On a more personal level, Port said she aims to drive diversity within her teams by promoting an inclusive culture that enables people to bring their authentic self to work, and to ensure they are supported.
“Inclusion plays a big part in fostering diversity, so fostering an inclusive culture as part of who we are is very important to me,” she said.
“In addition to that, it’s about being very deliberate to create diversity when forming teams and putting measures in place to ensure we are supporting pathways into and through our business for professionals from a range of backgrounds to grow and develop.
“Promoting peer-to-peer mentoring and the forming of support networks also helps people to be successful.”
Hazell said her approach to supporting diversity in her teams is about getting to know the people she works with and meeting them as individuals.
“It’s very important for me to take the time to understand the people in my team. So often we just look at the visible signs of diversity, like gender and culture,” she said.
“But diversity of thought and experience is just as valuable. And we can’t make the most of that unless we know who people are.”
On a broader scale, Hazell said bolstering effective collaboration across and between sectors, and ensuring gender equality in the transition towards a circular economy, ensures that solutions are as innovative — and equitable — as possible.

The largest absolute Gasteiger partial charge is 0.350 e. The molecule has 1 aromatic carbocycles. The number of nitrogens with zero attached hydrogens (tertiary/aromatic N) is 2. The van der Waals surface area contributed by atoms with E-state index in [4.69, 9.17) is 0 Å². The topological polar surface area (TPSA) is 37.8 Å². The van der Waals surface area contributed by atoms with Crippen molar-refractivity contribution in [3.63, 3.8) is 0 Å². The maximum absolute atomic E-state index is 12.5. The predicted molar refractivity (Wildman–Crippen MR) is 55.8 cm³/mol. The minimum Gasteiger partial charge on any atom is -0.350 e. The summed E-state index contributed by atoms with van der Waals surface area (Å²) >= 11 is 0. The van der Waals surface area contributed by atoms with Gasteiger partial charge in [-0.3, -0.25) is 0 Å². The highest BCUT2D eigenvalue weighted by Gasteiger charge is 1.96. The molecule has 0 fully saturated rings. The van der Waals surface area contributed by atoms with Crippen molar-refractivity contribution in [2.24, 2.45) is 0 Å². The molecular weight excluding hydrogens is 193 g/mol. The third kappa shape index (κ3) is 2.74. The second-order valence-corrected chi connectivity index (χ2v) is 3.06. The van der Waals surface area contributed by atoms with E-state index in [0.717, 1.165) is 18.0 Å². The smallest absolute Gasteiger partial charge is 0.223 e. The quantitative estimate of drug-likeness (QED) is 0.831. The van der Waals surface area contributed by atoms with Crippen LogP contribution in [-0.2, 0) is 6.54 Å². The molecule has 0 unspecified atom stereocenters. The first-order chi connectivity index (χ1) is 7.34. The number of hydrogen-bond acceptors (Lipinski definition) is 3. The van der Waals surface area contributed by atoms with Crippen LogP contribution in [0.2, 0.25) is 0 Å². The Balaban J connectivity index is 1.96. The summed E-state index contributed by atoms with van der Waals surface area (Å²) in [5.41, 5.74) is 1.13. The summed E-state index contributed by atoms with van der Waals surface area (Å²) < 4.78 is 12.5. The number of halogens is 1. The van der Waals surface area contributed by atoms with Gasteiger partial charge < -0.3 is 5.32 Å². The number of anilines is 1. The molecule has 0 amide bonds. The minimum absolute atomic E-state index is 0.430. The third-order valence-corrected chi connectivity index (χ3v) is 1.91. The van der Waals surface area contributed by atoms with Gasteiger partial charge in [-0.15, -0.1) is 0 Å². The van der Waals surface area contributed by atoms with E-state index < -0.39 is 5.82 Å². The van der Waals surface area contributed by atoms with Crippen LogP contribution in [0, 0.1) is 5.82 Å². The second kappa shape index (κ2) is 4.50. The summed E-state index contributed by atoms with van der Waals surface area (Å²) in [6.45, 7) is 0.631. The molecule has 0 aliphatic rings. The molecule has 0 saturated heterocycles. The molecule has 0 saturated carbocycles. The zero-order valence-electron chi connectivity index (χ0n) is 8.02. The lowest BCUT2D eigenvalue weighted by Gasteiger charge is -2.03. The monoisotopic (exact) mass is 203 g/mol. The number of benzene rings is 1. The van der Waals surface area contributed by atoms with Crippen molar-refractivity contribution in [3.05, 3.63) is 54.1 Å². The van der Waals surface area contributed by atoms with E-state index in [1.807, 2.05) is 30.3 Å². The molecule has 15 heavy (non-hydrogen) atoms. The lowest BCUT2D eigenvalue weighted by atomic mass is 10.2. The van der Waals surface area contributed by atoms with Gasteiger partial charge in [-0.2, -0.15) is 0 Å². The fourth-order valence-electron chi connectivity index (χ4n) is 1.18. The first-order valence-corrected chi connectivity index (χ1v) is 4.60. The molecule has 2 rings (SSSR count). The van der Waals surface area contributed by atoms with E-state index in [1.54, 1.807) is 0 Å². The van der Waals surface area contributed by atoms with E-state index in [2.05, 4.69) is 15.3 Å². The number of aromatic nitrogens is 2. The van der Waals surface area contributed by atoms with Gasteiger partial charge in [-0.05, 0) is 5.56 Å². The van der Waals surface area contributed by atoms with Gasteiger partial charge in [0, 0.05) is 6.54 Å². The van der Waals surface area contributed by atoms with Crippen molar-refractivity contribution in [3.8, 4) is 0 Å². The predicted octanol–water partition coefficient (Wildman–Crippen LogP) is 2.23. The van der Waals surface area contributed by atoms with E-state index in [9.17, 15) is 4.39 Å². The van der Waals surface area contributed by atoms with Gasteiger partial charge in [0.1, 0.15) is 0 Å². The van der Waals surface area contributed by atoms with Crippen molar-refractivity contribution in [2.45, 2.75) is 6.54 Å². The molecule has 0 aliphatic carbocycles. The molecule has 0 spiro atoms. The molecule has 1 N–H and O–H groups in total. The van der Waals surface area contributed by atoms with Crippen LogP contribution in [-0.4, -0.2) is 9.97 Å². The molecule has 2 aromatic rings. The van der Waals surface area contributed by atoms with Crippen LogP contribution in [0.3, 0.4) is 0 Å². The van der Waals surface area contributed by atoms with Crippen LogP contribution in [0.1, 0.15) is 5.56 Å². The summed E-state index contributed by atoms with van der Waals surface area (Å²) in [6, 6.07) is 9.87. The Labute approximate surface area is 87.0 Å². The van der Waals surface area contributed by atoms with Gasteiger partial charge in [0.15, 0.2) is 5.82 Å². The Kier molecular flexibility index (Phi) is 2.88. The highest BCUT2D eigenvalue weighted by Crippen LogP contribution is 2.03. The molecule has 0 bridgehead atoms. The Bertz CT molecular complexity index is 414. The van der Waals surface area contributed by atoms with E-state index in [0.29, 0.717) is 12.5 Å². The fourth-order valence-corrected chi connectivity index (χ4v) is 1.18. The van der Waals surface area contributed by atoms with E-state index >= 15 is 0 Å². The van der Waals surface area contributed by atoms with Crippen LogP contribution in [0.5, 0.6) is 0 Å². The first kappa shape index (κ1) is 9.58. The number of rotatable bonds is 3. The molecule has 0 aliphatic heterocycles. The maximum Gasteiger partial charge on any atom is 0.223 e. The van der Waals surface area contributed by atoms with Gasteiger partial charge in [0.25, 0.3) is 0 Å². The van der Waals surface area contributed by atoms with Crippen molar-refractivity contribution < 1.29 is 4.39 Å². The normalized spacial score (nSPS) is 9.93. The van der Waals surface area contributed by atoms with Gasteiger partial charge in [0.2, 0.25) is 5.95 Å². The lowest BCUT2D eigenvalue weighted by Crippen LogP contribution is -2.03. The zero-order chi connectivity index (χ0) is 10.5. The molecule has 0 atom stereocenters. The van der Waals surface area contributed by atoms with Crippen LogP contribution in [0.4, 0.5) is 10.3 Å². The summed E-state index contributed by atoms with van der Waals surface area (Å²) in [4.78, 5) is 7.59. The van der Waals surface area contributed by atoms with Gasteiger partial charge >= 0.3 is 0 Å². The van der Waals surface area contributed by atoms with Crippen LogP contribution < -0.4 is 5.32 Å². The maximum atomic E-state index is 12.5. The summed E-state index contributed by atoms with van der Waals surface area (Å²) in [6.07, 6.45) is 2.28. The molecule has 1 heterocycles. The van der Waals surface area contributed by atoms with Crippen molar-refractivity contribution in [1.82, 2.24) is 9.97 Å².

“We need a sustained commitment to working together by getting different sectors and industries to collaborate. It’s difficult to get the economics to stack up for innovative solutions when different sectors try to do things alone,” she said.
“But if we have diverse people collaborating across sectors, there’s every chance we’ll find innovative and effective solutions.”
Hazell said that when diversity is naturally part of what companies strive to become, the benefits become inherent to the work they do.
“We begin to find a lot of value, and it snowballs. Working with utilities, I’ve seen the benefits that begin rolling in once diverse teams have been created,” she said.
“We need to make sure we provide the space for this to happen; we need to provide opportunities for people to work on these interesting challenges, knowing that it'll be for everyone’s benefit in the long term.”
In order to foster a culture of diversity and inclusion, Port said organisations across different sectors need to take both a top-down and a bottom-up approach, and ensure they make the space for diversity to blossom.
“Similarly, to bring about the change, we must work from the top and the bottom. It’s important to be quite conscious and deliberate about diversity and inclusion from a leadership point of view and young talent,” she said.
“We must make sure that we are providing an environment in which people feel they belong, so that diversity blossoms organically from all areas of the business.”
Including women and a broad diversity of people in the transition will not only help achieve a sustainable future, Port said, it also produces a raft of added benefits for organisations as well as the communities they serve.
“There are a lot of people that are disadvantaged by the structures that are currently in place. One of the effects of ensuring diversity as we transition into the circular economy is that we can correct this imbalance,” she said.
Port said women are huge change agents, which is exactly what all sectors currently need to transition to a circular economy.
“Women play a central role in influencing behaviours, whether it’s changing the workplace or changing the dynamics at home,” she said.
“It’s really important that we harness the power women have in enabling the transition to a greater circular economy.”